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10HWS4

# 10HWS4 - Economics 104A Solution for Problem Set#4 Winter...

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Economics 104A Solution for Problem Set #4 Winter 2010 1. Let u ( x 1 , x 2 ) = 2 x 1 + x 2 be a consumer’s utility function. Let the prices of good 1 and good 2 and the consumer’s income be ¯ p 1 = 1, ¯ p 2 = 2, and ¯ m = 100, respectively. a) What is the income effect caused by a quantity tax of t = 1 on good 1? Explain your answer. Answer: Note first that the utility function implies MRS = 1 / x 1 . It thus follows that the optimal quantity of good 1 at prices p 1 and p 2 is determined by 1 / x 1 = p 1 /p 2 . This shows that the optimal quantity of good 1 is independent of the consumer’s income. Thus, the income effect of a quantity tax of t = 1 on good 1 is 0. As mentioned above, the consumer’s utility function implies that the MRS does not depend on good 2. Hence a change in income only changes the optimal quantity of good 2 but not the optimal quantity of good 1. b) Use CV to determine how much in dollar terms the quantity tax hurts the consumer. Answer: From the answer to part a, the optimal bundle at original prices and income has quantity of good 1 equal to ( p 2 /p 1 ) 2 = 4 and quantity of good 2 equal to ( m/p 2 ) - ( p 2 /p 1 ) = 48. The utility level at this bundle is 52. Let m 0 be the new income that the consumer would need to order to achieve utility level 52 after the quantity tax has been imposed. Then, m 0 satisfies 2 p 2 p 1 + t + m 0 p 2 - p 2 p 1 + t = 52 . Solving the above equation, we get m 0 = 102. Thus, CV = m 0 - m = \$2 . c) Use EV to determine at most how much of the income would the consumer be willing to give up to prevent the quantity tax, assuming he does not lie. Answer: After the quantity tax has been imposed, the optimal bundle for the consumer has quantity of good 1 equal to ( p 2 /p 1 + t ) 2 = 1 and quantity 1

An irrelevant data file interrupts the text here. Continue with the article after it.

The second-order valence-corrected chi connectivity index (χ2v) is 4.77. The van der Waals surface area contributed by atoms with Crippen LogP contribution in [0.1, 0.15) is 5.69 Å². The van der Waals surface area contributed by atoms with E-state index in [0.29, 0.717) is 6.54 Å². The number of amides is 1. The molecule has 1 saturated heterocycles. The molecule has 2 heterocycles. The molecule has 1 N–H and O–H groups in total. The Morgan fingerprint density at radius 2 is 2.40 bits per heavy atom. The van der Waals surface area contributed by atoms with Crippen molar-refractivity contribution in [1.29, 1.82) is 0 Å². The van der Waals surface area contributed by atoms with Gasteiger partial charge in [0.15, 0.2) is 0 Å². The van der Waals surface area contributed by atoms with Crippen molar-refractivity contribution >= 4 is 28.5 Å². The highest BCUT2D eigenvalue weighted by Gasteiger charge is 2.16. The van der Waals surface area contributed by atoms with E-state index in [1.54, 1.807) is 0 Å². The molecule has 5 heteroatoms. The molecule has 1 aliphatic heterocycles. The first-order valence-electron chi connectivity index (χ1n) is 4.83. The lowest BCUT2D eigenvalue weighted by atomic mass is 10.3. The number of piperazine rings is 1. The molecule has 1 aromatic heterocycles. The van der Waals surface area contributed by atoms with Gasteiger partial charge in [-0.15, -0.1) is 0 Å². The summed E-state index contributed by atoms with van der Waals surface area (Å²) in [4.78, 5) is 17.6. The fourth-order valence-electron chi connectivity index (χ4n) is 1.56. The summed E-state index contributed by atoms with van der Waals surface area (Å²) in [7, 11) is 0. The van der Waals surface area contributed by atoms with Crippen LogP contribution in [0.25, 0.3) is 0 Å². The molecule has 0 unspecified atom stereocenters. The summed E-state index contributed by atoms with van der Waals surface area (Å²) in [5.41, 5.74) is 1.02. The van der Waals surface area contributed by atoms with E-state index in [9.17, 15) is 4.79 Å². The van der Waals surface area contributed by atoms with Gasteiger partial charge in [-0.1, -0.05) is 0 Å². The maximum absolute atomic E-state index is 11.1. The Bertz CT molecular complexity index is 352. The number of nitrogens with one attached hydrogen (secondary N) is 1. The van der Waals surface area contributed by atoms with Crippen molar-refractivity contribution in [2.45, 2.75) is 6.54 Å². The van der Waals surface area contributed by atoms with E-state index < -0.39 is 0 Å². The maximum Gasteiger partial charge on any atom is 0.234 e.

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of good 2 equal to ( m/p 2 ) - ( p 2 /p + t ) = 49. Thus the utility level at this
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10HWS4 - Economics 104A Solution for Problem Set#4 Winter...

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